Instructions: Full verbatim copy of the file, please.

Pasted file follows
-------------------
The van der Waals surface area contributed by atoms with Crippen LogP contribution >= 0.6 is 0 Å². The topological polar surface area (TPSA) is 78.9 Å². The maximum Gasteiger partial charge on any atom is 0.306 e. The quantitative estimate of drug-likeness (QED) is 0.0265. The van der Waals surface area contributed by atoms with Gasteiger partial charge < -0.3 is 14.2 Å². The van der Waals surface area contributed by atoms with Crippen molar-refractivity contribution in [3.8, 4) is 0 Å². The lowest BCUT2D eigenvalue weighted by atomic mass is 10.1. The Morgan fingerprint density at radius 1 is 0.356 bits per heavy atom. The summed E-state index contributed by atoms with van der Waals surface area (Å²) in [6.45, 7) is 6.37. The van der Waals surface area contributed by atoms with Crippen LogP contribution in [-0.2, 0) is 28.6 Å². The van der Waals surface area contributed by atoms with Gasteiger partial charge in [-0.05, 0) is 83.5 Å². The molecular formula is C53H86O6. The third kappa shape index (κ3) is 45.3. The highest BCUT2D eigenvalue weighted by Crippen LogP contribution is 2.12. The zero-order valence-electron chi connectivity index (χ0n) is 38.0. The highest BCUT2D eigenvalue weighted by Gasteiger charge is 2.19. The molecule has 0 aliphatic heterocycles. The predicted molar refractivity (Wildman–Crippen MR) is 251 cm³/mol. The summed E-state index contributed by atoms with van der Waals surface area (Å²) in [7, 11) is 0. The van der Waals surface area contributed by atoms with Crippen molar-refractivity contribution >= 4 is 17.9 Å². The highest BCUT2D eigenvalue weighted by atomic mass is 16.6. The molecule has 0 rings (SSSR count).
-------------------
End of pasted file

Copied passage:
The van der Waals surface area contributed by atoms with Crippen LogP contribution >= 0.6 is 0 Å². The topological polar surface area (TPSA) is 78.9 Å². The maximum Gasteiger partial charge on any atom is 0.306 e. The quantitative estimate of drug-likeness (QED) is 0.0265. The van der Waals surface area contributed by atoms with Gasteiger partial charge < -0.3 is 14.2 Å². The van der Waals surface area contributed by atoms with Crippen molar-refractivity contribution in [3.8, 4) is 0 Å². The lowest BCUT2D eigenvalue weighted by atomic mass is 10.1. The Morgan fingerprint density at radius 1 is 0.356 bits per heavy atom. The summed E-state index contributed by atoms with van der Waals surface area (Å²) in [6.45, 7) is 6.37. The van der Waals surface area contributed by atoms with Crippen LogP contribution in [-0.2, 0) is 28.6 Å². The van der Waals surface area contributed by atoms with Gasteiger partial charge in [-0.05, 0) is 83.5 Å². The molecular formula is C53H86O6. The third kappa shape index (κ3) is 45.3. The highest BCUT2D eigenvalue weighted by Crippen LogP contribution is 2.12. The zero-order valence-electron chi connectivity index (χ0n) is 38.0. The highest BCUT2D eigenvalue weighted by Gasteiger charge is 2.19. The molecule has 0 aliphatic heterocycles. The predicted molar refractivity (Wildman–Crippen MR) is 251 cm³/mol. The summed E-state index contributed by atoms with van der Waals surface area (Å²) in [7, 11) is 0. The van der Waals surface area contributed by atoms with Crippen molar-refractivity contribution >= 4 is 17.9 Å². The highest BCUT2D eigenvalue weighted by atomic mass is 16.6. The molecule has 0 rings (SSSR count).